Grading: High School & Intermediate

Please read the articles below for more information on grading at the High School and Intermediate School level.

Effective Grading Practices in the Middle School and High School Environments
Grading- If They'd Only Do Their Work
Retaking Tests
Reform and Changes

Changes in Summative and Formative Grading

What is the purpose of grading?
How should feedback and grades be communicated to students and parents?
What about homework?
If homework isn’t graded, will students do it?
Do grades motivate?
Do grades stop students from learning?
Should grades include effort or participation?
How can we provide students and parents with information about effort and participation?
What happens when students fail?
What about late or missing work?

Food for thought… We are asking teachers to think like coaches:

  • Practice is guided and observed whenever possible; formative practice
  • Players practice on their own time, as well; home practice
  • Players receive feedback on their performance; formative practice
  • Players and coaches strategize together; formative practice
  • Decisions are made based on practice/drills; formative assessment
  • Scrimmage games provide players with the opportunity to apply their skills and knowledge; formative or summative assessment
  • Coaches assessment performance; summative assessment
  • Data and observations are used to adjust strategies and refine techniques; summative assessment
  • Game day (weekly schedule, playoffs, Super Bowl); summative assessment

The language of learning…

Experts agree that grades should reflect what students know and what they can do, the acquisition of academic knowledge and skills. This acquisition of knowledge and skills can be demonstrated in a variety of ways at different points in learning and over time.  Learners who miss the goal should have the opportunity to provide new evidence or different evidence.  Learners should be given specific feedback so that they are more likely to reach the learning goal.   

To more closely align with elementary grading policies and procedures, secondary teachers are now being required to use two assessment categories, formative and summative, to determine grades. Grades in these two categories determine the quarter and semester grades.  Teachers are being asked to conduct at least four summative assessments, one of which should be a performance task, per quarter. Assessment questions should be linked to learning targets and standards.  Throughout the learning process, teachers will use formative assessment to monitor progress on specific skills and understanding of content and provide students with meaningful feedback.  Students are encouraged to provide evidence of learning in a variety of ways. The goal of education remains the same, to provide instruction and design learning experiences so that students learn.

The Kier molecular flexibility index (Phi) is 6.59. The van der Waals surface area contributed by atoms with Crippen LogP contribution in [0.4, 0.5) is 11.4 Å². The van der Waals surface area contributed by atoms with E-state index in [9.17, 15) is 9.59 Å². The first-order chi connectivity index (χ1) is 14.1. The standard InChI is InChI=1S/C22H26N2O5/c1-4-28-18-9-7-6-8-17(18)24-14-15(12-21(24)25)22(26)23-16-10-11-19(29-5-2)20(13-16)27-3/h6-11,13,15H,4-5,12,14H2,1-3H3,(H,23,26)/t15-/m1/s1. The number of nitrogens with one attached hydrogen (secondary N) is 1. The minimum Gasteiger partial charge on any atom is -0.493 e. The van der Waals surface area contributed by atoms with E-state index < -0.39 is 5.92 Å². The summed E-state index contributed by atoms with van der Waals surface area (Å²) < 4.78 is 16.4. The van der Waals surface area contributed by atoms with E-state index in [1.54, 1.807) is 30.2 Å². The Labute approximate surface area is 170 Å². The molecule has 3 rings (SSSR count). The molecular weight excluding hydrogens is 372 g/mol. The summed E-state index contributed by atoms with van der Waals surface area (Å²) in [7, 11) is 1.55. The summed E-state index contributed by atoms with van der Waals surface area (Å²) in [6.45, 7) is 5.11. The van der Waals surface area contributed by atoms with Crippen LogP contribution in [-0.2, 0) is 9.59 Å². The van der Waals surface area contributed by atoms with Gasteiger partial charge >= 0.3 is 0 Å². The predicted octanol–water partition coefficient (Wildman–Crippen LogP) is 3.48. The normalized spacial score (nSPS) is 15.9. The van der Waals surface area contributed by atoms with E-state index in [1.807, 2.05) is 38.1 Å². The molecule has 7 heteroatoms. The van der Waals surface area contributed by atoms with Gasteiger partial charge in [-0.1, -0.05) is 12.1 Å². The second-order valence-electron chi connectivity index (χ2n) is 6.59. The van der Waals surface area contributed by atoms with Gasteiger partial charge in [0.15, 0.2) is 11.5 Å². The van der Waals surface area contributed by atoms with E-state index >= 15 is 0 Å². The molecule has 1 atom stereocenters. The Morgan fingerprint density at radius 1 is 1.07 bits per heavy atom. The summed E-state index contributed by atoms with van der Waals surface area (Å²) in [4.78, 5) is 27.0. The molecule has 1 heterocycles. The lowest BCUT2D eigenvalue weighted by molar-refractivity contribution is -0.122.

Teachers in grades 6-12 are utilizing a summative achievement grade and a formative grade in their grade books to determine quarter and semester grades.

Formative assessments count for 20% of final grade (While important, not all formative practice is graded.)

    • Provide information on the development of knowledge and skills
    • Occur during the learning process (home and class practice)
    • Frequent and timely with specific feedback to students; feedback takes different forms- written or descriptive, verbal, rubric, or graded

    Summative assessments count for 80% of final grade

      • Determine the level of proficiency of knowledge/concepts and skills
      • One assessment can have multiple grades
      • Follow the completion of the learning process of skills and concepts/knowledge
      • Students demonstrate what they have learned, providing evidence